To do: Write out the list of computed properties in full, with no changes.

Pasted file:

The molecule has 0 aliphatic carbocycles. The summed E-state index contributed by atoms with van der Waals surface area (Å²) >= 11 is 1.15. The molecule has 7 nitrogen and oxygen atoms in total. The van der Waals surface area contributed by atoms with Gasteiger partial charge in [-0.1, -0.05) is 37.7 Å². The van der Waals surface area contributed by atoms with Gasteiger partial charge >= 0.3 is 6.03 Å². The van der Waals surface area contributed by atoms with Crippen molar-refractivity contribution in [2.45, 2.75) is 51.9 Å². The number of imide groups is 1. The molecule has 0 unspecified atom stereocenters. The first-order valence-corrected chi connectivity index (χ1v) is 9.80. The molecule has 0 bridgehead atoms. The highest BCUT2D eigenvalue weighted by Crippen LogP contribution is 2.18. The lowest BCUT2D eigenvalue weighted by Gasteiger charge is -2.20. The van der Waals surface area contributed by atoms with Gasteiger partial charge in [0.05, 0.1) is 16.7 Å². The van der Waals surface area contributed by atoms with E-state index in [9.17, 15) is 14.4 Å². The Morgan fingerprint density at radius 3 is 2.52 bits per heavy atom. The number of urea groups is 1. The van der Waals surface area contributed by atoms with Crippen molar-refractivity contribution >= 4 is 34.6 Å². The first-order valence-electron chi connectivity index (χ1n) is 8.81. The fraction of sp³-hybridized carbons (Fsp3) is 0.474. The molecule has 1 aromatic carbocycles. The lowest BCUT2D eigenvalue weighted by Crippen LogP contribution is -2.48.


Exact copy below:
The molecule has 0 aliphatic carbocycles. The summed E-state index contributed by atoms with van der Waals surface area (Å²) >= 11 is 1.15. The molecule has 7 nitrogen and oxygen atoms in total. The van der Waals surface area contributed by atoms with Gasteiger partial charge in [-0.1, -0.05) is 37.7 Å². The van der Waals surface area contributed by atoms with Gasteiger partial charge >= 0.3 is 6.03 Å². The van der Waals surface area contributed by atoms with Crippen molar-refractivity contribution in [2.45, 2.75) is 51.9 Å². The number of imide groups is 1. The molecule has 0 unspecified atom stereocenters. The first-order valence-corrected chi connectivity index (χ1v) is 9.80. The molecule has 0 bridgehead atoms. The highest BCUT2D eigenvalue weighted by Crippen LogP contribution is 2.18. The lowest BCUT2D eigenvalue weighted by Gasteiger charge is -2.20. The van der Waals surface area contributed by atoms with Gasteiger partial charge in [0.05, 0.1) is 16.7 Å². The van der Waals surface area contributed by atoms with E-state index in [9.17, 15) is 14.4 Å². The Morgan fingerprint density at radius 3 is 2.52 bits per heavy atom. The number of urea groups is 1. The van der Waals surface area contributed by atoms with Crippen molar-refractivity contribution >= 4 is 34.6 Å². The first-order valence-electron chi connectivity index (χ1n) is 8.81. The fraction of sp³-hybridized carbons (Fsp3) is 0.474. The molecule has 1 aromatic carbocycles. The lowest BCUT2D eigenvalue weighted by Crippen LogP contribution is -2.48.